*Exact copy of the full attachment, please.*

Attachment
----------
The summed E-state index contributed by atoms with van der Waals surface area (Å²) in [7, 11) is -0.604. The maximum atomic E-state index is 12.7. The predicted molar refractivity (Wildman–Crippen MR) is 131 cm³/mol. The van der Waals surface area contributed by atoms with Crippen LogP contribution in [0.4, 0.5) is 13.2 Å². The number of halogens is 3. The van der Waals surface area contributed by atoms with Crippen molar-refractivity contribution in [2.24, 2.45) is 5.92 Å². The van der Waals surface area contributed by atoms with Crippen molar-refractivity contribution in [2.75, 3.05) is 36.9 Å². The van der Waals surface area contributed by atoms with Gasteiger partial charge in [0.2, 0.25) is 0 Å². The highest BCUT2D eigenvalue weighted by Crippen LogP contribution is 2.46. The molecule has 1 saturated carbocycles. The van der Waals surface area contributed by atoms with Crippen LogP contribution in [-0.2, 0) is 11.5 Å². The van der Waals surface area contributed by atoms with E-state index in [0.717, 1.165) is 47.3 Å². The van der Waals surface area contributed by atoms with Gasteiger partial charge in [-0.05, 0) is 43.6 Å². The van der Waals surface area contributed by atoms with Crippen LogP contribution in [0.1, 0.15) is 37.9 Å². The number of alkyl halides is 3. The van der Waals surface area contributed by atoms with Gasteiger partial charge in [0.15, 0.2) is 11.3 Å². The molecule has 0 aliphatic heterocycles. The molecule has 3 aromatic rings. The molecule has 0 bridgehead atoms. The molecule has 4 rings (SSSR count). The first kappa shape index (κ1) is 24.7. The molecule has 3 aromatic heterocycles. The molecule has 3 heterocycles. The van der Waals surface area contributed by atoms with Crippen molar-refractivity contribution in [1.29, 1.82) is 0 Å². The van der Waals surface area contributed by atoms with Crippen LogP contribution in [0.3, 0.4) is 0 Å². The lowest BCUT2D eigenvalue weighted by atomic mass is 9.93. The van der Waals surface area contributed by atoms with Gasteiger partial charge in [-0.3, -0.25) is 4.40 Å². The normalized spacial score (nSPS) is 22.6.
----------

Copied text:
The summed E-state index contributed by atoms with van der Waals surface area (Å²) in [7, 11) is -0.604. The maximum atomic E-state index is 12.7. The predicted molar refractivity (Wildman–Crippen MR) is 131 cm³/mol. The van der Waals surface area contributed by atoms with Crippen LogP contribution in [0.4, 0.5) is 13.2 Å². The number of halogens is 3. The van der Waals surface area contributed by atoms with Crippen molar-refractivity contribution in [2.24, 2.45) is 5.92 Å². The van der Waals surface area contributed by atoms with Crippen molar-refractivity contribution in [2.75, 3.05) is 36.9 Å². The van der Waals surface area contributed by atoms with Gasteiger partial charge in [0.2, 0.25) is 0 Å². The highest BCUT2D eigenvalue weighted by Crippen LogP contribution is 2.46. The molecule has 1 saturated carbocycles. The van der Waals surface area contributed by atoms with Crippen LogP contribution in [-0.2, 0) is 11.5 Å². The van der Waals surface area contributed by atoms with E-state index in [0.717, 1.165) is 47.3 Å². The van der Waals surface area contributed by atoms with Gasteiger partial charge in [-0.05, 0) is 43.6 Å². The van der Waals surface area contributed by atoms with Crippen LogP contribution in [0.1, 0.15) is 37.9 Å². The number of alkyl halides is 3. The van der Waals surface area contributed by atoms with Gasteiger partial charge in [0.15, 0.2) is 11.3 Å². The molecule has 0 aliphatic heterocycles. The molecule has 3 aromatic rings. The molecule has 0 bridgehead atoms. The molecule has 4 rings (SSSR count). The first kappa shape index (κ1) is 24.7. The molecule has 3 aromatic heterocycles. The molecule has 3 heterocycles. The van der Waals surface area contributed by atoms with Crippen molar-refractivity contribution in [1.29, 1.82) is 0 Å². The van der Waals surface area contributed by atoms with Crippen LogP contribution in [0.3, 0.4) is 0 Å². The lowest BCUT2D eigenvalue weighted by atomic mass is 9.93. The van der Waals surface area contributed by atoms with Gasteiger partial charge in [-0.3, -0.25) is 4.40 Å². The normalized spacial score (nSPS) is 22.6.